Diasporic Cuisine: reviewing The Jewish Cookbook by Leah Koenig5 min read
In the United States, Jewish has become synonymous with Eastern European. Most of the people who are descendants of Ukrainian and Russian immigrants in the United States are also Jewish. While this takes on interesting and often anti-semitic reactions abroad, the reality is that the United States has become such a large melting pot of cultures and influences that clearly defined borders that distinguish national identities that may exist in Europe simply do not play a large role in American life. The Jewish Cookbook is a manifestation of that concept.
New York Times bestselling cookbook author Julia Turshen writes in the foreword, “Jewish food is not defined by space, but by spirit, culture, and faith in so many senses of the word. Unlike just about every other cuisine in the world, Jewish food is not distinguished by geography. It is a diasporic cuisine, which means it’s also defined by resilience, adaptability, and indefinite adjustments.”
While there are many secrets and advice passed down in my own family, I also wanted to use this book to see if there were more widely acceptable ways to make certain meals. To my dismay, this book did not claim to be an authority, rather, a glossary of the wisdom of many cooks and traditions. Jewish cuisine seems to master the balance of making do with regional preferences and family routines.
This year, Passover fell on the last week of March to the beginning of April. I have been making matzo ball soup from store-bought mixes for over three years and this time I wanted to try making them from scratch. Ashkenazi matzo balls, also called knaidlach, are made with matzo meal – dried crumbs made from unleavened flatbread – instead of flour. According to Koenig (and my mother-in-law), the secret is seltzer added to the batter to give the balls the extra lift. Koenig also suggests a pinch of ground ginger as “a distinctly Hungarian twist on this Ashkenazi classic”.
Koenig advises creating balls that are one inch in diameter, but I’ve never seen matzo balls that small. “While some people are fond of ‘sinkers’ (dense, heavy matzo balls that tend to sink to the bottom of the soup pot), most prefer them to be light and fluffy in texture.” My matzo balls were large sinkers, going against the grain.
Jews have been living in Georgia since the 6th century. In the cookbook, Koenig introduced pkhali: “In Georgia, pates called pkhali made from minced vegetables blended with a vinegary walnut puree are commonly served as a meal starter.” I have never worked much with walnuts so I was excited to try this. Pkhali made from fresh walnuts from the fertile coastal plains of Georgia are probably superior to the (expensive) walnuts I had to get from the store.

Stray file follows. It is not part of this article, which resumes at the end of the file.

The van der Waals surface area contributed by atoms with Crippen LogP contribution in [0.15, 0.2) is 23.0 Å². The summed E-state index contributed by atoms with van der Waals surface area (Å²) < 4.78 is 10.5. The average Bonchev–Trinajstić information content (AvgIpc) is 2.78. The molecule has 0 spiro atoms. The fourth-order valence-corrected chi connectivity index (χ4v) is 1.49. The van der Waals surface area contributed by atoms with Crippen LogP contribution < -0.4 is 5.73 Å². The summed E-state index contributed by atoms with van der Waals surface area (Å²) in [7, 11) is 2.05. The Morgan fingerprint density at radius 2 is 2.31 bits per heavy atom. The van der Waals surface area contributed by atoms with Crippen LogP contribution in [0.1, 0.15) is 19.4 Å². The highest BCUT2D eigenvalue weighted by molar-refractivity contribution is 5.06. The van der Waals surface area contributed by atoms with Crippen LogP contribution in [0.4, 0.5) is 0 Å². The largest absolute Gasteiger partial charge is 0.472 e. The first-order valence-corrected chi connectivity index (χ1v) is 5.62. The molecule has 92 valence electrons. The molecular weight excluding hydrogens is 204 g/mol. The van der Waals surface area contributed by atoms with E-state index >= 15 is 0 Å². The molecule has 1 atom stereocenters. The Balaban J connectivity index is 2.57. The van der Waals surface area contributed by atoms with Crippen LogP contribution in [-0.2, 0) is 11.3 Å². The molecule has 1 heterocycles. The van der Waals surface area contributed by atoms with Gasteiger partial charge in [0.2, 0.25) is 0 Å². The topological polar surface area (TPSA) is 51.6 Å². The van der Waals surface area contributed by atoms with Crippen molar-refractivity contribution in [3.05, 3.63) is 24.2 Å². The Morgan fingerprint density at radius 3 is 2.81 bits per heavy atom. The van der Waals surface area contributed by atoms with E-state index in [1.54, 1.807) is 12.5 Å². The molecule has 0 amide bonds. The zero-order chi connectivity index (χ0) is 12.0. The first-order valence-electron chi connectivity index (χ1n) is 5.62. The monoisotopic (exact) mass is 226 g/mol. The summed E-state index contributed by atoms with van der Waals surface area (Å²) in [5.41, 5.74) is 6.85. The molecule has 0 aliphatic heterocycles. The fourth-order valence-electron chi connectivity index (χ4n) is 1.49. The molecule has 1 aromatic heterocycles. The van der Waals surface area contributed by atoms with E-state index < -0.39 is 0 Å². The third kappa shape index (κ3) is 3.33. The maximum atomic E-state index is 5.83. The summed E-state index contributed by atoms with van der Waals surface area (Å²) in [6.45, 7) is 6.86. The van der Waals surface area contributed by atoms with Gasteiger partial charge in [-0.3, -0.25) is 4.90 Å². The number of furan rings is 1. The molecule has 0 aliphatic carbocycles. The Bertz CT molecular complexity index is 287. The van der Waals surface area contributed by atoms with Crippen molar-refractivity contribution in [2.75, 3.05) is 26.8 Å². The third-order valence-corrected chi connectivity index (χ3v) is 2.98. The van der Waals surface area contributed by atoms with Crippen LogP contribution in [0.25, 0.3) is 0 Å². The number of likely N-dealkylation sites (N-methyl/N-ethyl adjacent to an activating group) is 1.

The walnuts should be halved, then toasted in a small, dry frying pan at medium-low heat. Interestingly enough, everything has to be cooked before placing it into a food processor, instead of the other way around. This recipe suggested spinach and I’m eager to hear from other cooks on the internet about other vegetables that can be used in pkhali. I know beets are commonly used in Russia.
Shakshuka – a North African tradition
The third recipe I tried was shakshuka. Shakshuka is a North African dish of eggs poached in spicy tomato sauce. In recent years, it has been rebranded as an Israeli dish due to mass migration in the twentieth century. It was simple enough, starting with a simmer of chopped tomatoes, tomato puree, salt, and pepper. The receipt suggested feta cheese, but I used dairy-free mozzarella. I also decided to put fried gyro meat on top, and served it on a bed of fresh arugula, as it lacked the bite to be a fully nutritious meal in my opinion.
It was tasty and certainly a plant-based, low-carb alternative compared to most other dishes involving tomato sauce. The second time I tried making shakshuka, I fried the eggs instead of letting them cook in the oven, and I liked the texture more. I’m sure people at r/IDidntHaveEggs are cringing as they read this.
A project for another day
When I received this cookbook as a wedding present, I thumbed through it immediately, in search of the final boss. Who is the final boss in Jewish-American cooking, you may ask? Its notorious reputation precedes it – gefilte fish.
Koenig writes, “gefilte fish is one of the most contentious foods within Ashkenazi cuisine. Some adore the chilled fish appetizer and can’t imagine a Jewish holiday without it. Others find it utterly unpleasant. It is rare to find someone whose opinion exists in the middle of these two poles.” In Yiddish, gefilte means stuffed. It was historically made with carp, pike, or whitefish, but many cooks now use cod, snapper, and hake. It typically takes on the shape or texture of a fishy meatloaf. In the book, it appears in a granola bar shape.
The recipe requires putting fish into a food processor and while intriguing, I did not want to subject my Vitamix to that. I think using thawed cod would be easy enough to chop into tiny bits without requiring a food processor. Koenig also shares that the British-Jewish variant of this recipe requires frying the fish mixture into crispy fish balls that resemble falafel, which actually sounds pretty appetizing compared to the Americanized Jewish version of a fishy meatloaf.
Overall, The Jewish Cookbook is a great addition to any chef’s shelf. It reads like a Jewish How to Cook Everything – a treasury of more than you could ever want. I liked how the cooks showcased throughout the text are contemporary Jews with restaurants you can actually visit and dine at to further explore Jewish gastronomy. I also enjoyed how the original geographic origin of recipes was cited at the beginning of each dish, highlighting just how diverse the diaspora really is.
Book details: Koenig, Leah. The Jewish Cookbook, 2019. Phaidon Press. It is available to buy here.